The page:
Ches Smith - The Bell

Seeing and hearing bands live is always a different experience to listening to them through a speaker or headphones.  There’s something about the process of creating music, especially jazz, unfolding in front of you which can’t always be captured on record.  The music that Ches Smith has created and brought to life by his trio can best be appreciated live, especially in an intimate venue like the Vortex.  It was a real pleasure to see the band build complex soundscapes from a simple, rhythmic or melodic idea.  The process felt dramatic and the audience was certainly wrapped up in the drama.  Already aware of Taborn’s talents, I was impressed by Smith himself, especially when sitting behind the drum kit.  Maneri, for his part, was armed with an array of effects, including an octave pedal which his viola went through, creating thunderous, awesome-sounding bass lines which would be the envy of Metallica.

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(Photo: Nick Skates)

I’m listening to the Bell as I type this blog (so not entirely focussed on the music!).  I’m appreciating it more than I did before but it’s still not a patch on the live experience.  If you get the chance to see this band, I’d recommend it.

App-solutely fabulous!

When sitting on the tube on the way to work I sometimes glance at what my neighbour is looking at.  This is allowable on the tube, so long as there is no eye contact lasting more than half a second!  Anyway, my neighbour is often head down, like me, looking at his or her phone or tablet.  I’m always surprised at how many apps people have on their phones.  Pages and pages.  It’s all relative though; I bet I have more apps on my phone/tablet than my mum though to be fair, I don’t think she has a smart phone.  Smart move perhaps.

Anyway, I thought I’d do a post on some of the apps that I have: from bog standard apps to geeky musician apps.  I’ve the usual collection of apps that I presume many of us have so I won’t go into any detail on following: Kindle; Google; Facebook; BBC News; Spotify; Linkedin, etc.

Shazam

Another app that fits into what I would call generic apps is Shazam.  I used to work in a record store and people would regularly ask what a tune was that they heard on TV, during an ad break or the show itself.  I would invariably look up the answer in a book called Teletunes.  Shazam does away with that and through some magic (the force?) is able to tell you what tune you’re listening to and give you the option of buying the tune, watching the video, etc.

I no longer work in a record store and haven’t done so for, oh, over two decades.  Gulp.  For the last five years I’ve worked in the UK Government’s Department of Energy and Climate Change, so it should come as no surprise to you that I’m interested in energy.  An app that appeals to my interest is GridCarbon.  This app tells you exactly how much electricity is being consumed in Great Britain.  It also tells you the mix at that particular point in time.  As I write this post I can see that 12% of GB electricity is being generated by wind power and only 3% from coal.  The electricity sector is a complicated one and app is great at bringing this to life.  Go on, give it a go.  You can always delete it if it’s not worth the memory it’s taking up!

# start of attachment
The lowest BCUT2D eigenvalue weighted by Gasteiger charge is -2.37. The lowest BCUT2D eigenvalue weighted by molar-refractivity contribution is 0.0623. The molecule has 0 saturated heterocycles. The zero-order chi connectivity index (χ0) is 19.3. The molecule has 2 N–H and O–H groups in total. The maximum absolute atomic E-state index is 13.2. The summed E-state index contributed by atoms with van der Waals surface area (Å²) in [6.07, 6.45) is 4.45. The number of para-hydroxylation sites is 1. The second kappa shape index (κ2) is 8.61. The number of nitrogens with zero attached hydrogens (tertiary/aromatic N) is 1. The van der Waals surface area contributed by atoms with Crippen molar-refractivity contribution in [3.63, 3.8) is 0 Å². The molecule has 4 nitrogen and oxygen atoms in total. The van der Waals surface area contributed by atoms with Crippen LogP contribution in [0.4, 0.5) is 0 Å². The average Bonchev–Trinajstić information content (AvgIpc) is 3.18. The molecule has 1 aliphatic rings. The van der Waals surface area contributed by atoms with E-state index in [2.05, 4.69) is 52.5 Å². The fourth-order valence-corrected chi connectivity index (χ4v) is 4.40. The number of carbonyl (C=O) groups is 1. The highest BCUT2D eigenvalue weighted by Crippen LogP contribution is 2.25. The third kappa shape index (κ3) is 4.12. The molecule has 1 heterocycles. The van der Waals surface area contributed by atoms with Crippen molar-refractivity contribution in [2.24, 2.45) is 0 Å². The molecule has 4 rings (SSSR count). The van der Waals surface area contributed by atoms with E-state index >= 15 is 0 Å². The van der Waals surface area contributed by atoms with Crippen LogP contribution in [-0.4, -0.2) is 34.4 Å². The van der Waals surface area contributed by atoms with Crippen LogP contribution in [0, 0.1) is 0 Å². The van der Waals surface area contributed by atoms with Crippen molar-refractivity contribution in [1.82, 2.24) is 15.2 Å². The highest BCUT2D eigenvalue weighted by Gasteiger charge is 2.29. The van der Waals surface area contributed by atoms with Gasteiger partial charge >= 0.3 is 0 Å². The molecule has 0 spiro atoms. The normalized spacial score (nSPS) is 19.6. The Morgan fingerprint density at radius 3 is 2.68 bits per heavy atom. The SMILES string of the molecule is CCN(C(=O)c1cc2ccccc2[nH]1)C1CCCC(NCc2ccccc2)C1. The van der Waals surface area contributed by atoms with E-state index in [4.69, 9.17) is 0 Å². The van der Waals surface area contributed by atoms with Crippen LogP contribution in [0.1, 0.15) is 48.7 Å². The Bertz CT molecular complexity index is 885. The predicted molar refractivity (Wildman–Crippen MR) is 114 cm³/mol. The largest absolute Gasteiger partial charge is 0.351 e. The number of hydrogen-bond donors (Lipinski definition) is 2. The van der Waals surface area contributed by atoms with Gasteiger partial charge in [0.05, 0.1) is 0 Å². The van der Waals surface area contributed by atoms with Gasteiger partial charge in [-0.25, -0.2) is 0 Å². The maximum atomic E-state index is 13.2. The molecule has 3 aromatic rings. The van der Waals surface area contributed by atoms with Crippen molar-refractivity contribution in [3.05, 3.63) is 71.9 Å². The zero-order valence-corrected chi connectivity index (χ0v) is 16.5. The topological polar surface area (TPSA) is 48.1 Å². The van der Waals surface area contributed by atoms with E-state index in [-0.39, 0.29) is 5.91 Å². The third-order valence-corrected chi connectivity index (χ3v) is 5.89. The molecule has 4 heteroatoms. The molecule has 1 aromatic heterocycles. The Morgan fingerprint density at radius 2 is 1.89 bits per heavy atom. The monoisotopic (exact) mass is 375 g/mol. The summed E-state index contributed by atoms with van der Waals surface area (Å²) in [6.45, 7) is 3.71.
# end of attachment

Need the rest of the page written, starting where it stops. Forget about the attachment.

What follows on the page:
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I promised some music apps.  There are lots of metronome apps available and I’ve a couple, including Time Guru.  Time Guru’s USP is, for me, the fact that you can set it up to omit beats, so forcing you to keep better time.  The second, of three, is the iReal Pro app.  I went on a jazz summer course a few years’ back, armed, as usual, with a collection of ‘fake books’ (each containing the lead sheets for hundreds of jazz tunes).  A lot of the kids seemed to be using this app rather than lugging around the door step-sized fake books.  I’ve used the app ever since.  It’s got the chord charts for well over a 1,000 jazz tunes and I’ve used it on numerous gigs and used its backing track function during practice sessions.  It’s particularly useful if you play with vocalists as you can simply change the key at the push of a button.  The only down side is that the melody isn’t included in the chord chart, which is what you’d get if you were using a fake book.   On balance though, this is a must-have app for musicians.

Highnote